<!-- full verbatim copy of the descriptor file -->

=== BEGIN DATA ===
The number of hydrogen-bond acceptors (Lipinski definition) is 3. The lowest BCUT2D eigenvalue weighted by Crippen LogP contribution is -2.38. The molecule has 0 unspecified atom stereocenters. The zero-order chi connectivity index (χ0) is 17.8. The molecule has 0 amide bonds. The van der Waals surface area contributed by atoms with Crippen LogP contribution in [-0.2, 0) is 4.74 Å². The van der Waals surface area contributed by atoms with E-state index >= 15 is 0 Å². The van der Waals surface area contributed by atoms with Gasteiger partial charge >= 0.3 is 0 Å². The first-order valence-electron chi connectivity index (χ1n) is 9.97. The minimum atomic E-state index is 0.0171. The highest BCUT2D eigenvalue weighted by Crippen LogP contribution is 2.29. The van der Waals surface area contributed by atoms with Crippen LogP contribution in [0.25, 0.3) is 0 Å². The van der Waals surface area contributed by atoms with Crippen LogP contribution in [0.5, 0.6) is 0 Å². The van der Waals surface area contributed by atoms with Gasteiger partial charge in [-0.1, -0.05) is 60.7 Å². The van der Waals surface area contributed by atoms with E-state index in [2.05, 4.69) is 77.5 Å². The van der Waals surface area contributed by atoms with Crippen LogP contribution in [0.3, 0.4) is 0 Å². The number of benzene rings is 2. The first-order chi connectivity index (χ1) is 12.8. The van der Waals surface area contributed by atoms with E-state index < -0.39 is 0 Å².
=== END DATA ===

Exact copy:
The number of hydrogen-bond acceptors (Lipinski definition) is 3. The lowest BCUT2D eigenvalue weighted by Crippen LogP contribution is -2.38. The molecule has 0 unspecified atom stereocenters. The zero-order chi connectivity index (χ0) is 17.8. The molecule has 0 amide bonds. The van der Waals surface area contributed by atoms with Crippen LogP contribution in [-0.2, 0) is 4.74 Å². The van der Waals surface area contributed by atoms with E-state index >= 15 is 0 Å². The van der Waals surface area contributed by atoms with Gasteiger partial charge >= 0.3 is 0 Å². The first-order valence-electron chi connectivity index (χ1n) is 9.97. The minimum atomic E-state index is 0.0171. The highest BCUT2D eigenvalue weighted by Crippen LogP contribution is 2.29. The van der Waals surface area contributed by atoms with Crippen LogP contribution in [0.25, 0.3) is 0 Å². The van der Waals surface area contributed by atoms with Crippen LogP contribution in [0.5, 0.6) is 0 Å². The van der Waals surface area contributed by atoms with Gasteiger partial charge in [-0.1, -0.05) is 60.7 Å². The van der Waals surface area contributed by atoms with E-state index in [2.05, 4.69) is 77.5 Å². The van der Waals surface area contributed by atoms with Crippen LogP contribution in [0.3, 0.4) is 0 Å². The number of benzene rings is 2. The first-order chi connectivity index (χ1) is 12.8. The van der Waals surface area contributed by atoms with E-state index < -0.39 is 0 Å².